Addition of BCL-XL/BCL-2 Inhibitor Navitoclax to Ongoing Ruxolitinib in Patients With Myelofibrosis With Disease Progression or Suboptimal Response

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In a phase II trial reported in the Journal of Clinical Oncology, Harrison et al found that the BCL-XL/BCL-2 inhibitor navitoclax showed activity in patients with myelofibrosis with disease progression or suboptimal response during ongoing ruxolitinib treatment.

As stated by the investigators, “Targeting the BCL-XL pathway has demonstrated the ability to overcome Janus kinase inhibitor resistance in preclinical models.”

Study Details

The international multicenter trial included 34 adult patients with intermediate- or high-risk myelofibrosis with progression or suboptimal response on a stable ruxolitinib dose of ≥ 10 mg twice daily. Patients were enrolled between October 2017 and April 2019. Oral navitoclax was added at a starting dose of 50 mg once daily, with once-weekly increases to a maximum of 300 mg once daily if platelet counts were ≥ 75 × 109/L. The primary endpoint was ≥ 35% spleen volume reduction (SVR-35) from baseline at week 24.


A total of 24 patients (71%) reached the maximum navitoclax dose of 300 mg once daily. SVR-35 at week 24 was achieved in nine patients (26.5%). Overall, 14 patients (41.2%) achieved SVR-35 at any time on study. Among all patients achieving SVR-35, median duration of response was 13.8 months (95% confidence interval [CI] = 8.2 months–not estimable).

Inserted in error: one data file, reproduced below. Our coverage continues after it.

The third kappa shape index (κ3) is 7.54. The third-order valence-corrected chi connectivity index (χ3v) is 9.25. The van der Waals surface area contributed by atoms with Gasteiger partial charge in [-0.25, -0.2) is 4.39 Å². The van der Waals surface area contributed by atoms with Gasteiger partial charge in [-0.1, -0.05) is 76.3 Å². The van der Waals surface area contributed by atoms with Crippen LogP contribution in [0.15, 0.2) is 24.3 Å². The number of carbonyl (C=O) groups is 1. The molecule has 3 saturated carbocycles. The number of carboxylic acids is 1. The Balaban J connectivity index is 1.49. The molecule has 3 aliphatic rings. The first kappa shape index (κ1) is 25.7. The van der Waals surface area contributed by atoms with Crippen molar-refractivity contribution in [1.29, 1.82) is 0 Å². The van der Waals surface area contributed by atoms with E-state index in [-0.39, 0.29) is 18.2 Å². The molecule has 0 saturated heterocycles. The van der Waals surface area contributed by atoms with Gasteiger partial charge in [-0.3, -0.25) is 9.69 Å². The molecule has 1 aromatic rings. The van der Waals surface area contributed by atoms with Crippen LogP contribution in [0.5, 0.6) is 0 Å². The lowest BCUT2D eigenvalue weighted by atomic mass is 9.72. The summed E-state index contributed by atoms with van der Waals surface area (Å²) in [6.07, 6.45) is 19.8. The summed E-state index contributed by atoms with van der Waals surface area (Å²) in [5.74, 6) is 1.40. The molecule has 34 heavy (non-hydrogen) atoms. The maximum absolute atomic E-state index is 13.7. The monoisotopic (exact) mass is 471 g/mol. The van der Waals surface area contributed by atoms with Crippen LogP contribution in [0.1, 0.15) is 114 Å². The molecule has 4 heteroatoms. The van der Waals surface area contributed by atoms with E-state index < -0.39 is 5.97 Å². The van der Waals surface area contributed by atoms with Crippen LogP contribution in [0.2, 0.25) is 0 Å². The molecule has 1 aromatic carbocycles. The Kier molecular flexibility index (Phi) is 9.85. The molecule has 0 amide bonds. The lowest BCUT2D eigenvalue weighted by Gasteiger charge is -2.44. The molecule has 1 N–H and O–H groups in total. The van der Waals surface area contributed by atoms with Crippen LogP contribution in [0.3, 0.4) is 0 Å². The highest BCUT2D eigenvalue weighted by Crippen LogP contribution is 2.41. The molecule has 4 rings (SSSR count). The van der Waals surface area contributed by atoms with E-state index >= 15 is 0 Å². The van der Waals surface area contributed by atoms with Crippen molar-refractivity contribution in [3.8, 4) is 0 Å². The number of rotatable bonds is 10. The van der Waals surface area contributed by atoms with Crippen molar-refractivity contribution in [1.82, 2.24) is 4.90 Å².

• A ≥ 35% reduction in spleen volume was achieved in 26.5% of patients by week 24 and in 41.2% of patients overall.
  • Median duration of response was 13.8 months.

Among 20 evaluable patients, ≥ 50% reduction in total symptom score from baseline on the Myelofibrosis Symptom Assessment Form version 4.0 was achieved in 6 (30%) at week 24. Among 11 patients with hemoglobin < 10 g/dL at baseline, 7 (64%) had anemia response, including 1 with transfusion dependence at baseline. Bone marrow fibrosis improved by 1 to 2 grades in 11 (33%) of 33 evaluable patients. With a median follow-up of 21.6 months (range = 6.7–28.9 months), median overall survival was not reached (95% CI = 26.1 months–not estimable), with an estimated survival at 24 months of 84%.

Adverse Events

The most common adverse events of any grade were thrombocytopenia (88%), diarrhea (71%), fatigue (62%), and nausea (38%). Grade ≥ 3 adverse events occurred in 30 patients (88%), most commonly thrombocytopenia (without clinically significant bleeding; 56%), anemia (32%), and pneumonia (12%). Serious adverse events occurred in 44% of patients, most commonly pneumonia (12%) and splenic infarction (6%). Adverse events led to discontinuation of navitoclax in five patients (15%) and ruxolitinib in two (6%). No treatment-related deaths were reported.

The investigators concluded, “The addition of navitoclax to ruxolitinib in patients with persistent or progressive myelofibrosis resulted in durable SVR-35, improved total symptom score, hemoglobin response, and bone marrow fibrosis. Further investigation is underway to qualify the potential for disease modification.”

Naveen Pemmaraju, MD, of the Department of Leukemia, The University of Texas MD Anderson Cancer Center, is the corresponding author for the Journal of Clinical Oncology article.

Disclosure: The study was funded by AbbVie. For full disclosures of the study authors, visit

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